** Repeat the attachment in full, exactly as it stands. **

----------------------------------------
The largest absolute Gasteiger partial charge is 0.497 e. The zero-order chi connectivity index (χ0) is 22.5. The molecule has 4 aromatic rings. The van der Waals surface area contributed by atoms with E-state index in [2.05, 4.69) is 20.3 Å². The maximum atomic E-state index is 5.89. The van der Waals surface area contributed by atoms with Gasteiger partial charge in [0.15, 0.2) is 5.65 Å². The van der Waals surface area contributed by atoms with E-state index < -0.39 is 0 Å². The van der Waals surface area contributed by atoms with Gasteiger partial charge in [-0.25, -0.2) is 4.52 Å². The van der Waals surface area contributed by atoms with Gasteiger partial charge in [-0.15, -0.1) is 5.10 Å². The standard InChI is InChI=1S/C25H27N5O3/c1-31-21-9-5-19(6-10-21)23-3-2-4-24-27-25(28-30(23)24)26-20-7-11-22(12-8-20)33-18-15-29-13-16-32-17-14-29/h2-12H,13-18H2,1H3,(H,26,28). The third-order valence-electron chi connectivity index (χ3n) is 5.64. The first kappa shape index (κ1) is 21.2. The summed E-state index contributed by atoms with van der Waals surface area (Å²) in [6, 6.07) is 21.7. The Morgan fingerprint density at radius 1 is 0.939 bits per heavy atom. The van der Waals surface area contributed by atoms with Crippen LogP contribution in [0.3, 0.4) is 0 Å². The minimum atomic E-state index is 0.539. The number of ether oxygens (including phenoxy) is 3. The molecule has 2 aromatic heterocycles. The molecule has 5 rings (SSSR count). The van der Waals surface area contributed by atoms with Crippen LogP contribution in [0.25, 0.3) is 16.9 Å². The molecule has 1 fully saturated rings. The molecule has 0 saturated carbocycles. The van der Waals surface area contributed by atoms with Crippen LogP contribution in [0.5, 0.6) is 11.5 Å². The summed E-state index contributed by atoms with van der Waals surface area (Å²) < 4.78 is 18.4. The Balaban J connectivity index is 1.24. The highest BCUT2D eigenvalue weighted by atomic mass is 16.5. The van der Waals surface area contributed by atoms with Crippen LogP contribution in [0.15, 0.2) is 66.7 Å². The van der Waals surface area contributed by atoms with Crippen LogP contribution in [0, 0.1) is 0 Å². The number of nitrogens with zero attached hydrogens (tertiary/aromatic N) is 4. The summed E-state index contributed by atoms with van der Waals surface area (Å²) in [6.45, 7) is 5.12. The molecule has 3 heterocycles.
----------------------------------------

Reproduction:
The largest absolute Gasteiger partial charge is 0.497 e. The zero-order chi connectivity index (χ0) is 22.5. The molecule has 4 aromatic rings. The van der Waals surface area contributed by atoms with E-state index in [2.05, 4.69) is 20.3 Å². The maximum atomic E-state index is 5.89. The van der Waals surface area contributed by atoms with Gasteiger partial charge in [0.15, 0.2) is 5.65 Å². The van der Waals surface area contributed by atoms with E-state index < -0.39 is 0 Å². The van der Waals surface area contributed by atoms with Gasteiger partial charge in [-0.25, -0.2) is 4.52 Å². The van der Waals surface area contributed by atoms with Gasteiger partial charge in [-0.15, -0.1) is 5.10 Å². The standard InChI is InChI=1S/C25H27N5O3/c1-31-21-9-5-19(6-10-21)23-3-2-4-24-27-25(28-30(23)24)26-20-7-11-22(12-8-20)33-18-15-29-13-16-32-17-14-29/h2-12H,13-18H2,1H3,(H,26,28). The third-order valence-electron chi connectivity index (χ3n) is 5.64. The first kappa shape index (κ1) is 21.2. The summed E-state index contributed by atoms with van der Waals surface area (Å²) in [6, 6.07) is 21.7. The Morgan fingerprint density at radius 1 is 0.939 bits per heavy atom. The van der Waals surface area contributed by atoms with Crippen LogP contribution in [0.3, 0.4) is 0 Å². The minimum atomic E-state index is 0.539. The number of ether oxygens (including phenoxy) is 3. The molecule has 2 aromatic heterocycles. The molecule has 5 rings (SSSR count). The van der Waals surface area contributed by atoms with Crippen LogP contribution in [0.25, 0.3) is 16.9 Å². The molecule has 1 fully saturated rings. The molecule has 0 saturated carbocycles. The van der Waals surface area contributed by atoms with Crippen LogP contribution in [0.5, 0.6) is 11.5 Å². The summed E-state index contributed by atoms with van der Waals surface area (Å²) < 4.78 is 18.4. The Balaban J connectivity index is 1.24. The highest BCUT2D eigenvalue weighted by atomic mass is 16.5. The van der Waals surface area contributed by atoms with Crippen LogP contribution in [0.15, 0.2) is 66.7 Å². The van der Waals surface area contributed by atoms with Crippen LogP contribution in [0, 0.1) is 0 Å². The number of nitrogens with zero attached hydrogens (tertiary/aromatic N) is 4. The summed E-state index contributed by atoms with van der Waals surface area (Å²) in [6.45, 7) is 5.12. The molecule has 3 heterocycles.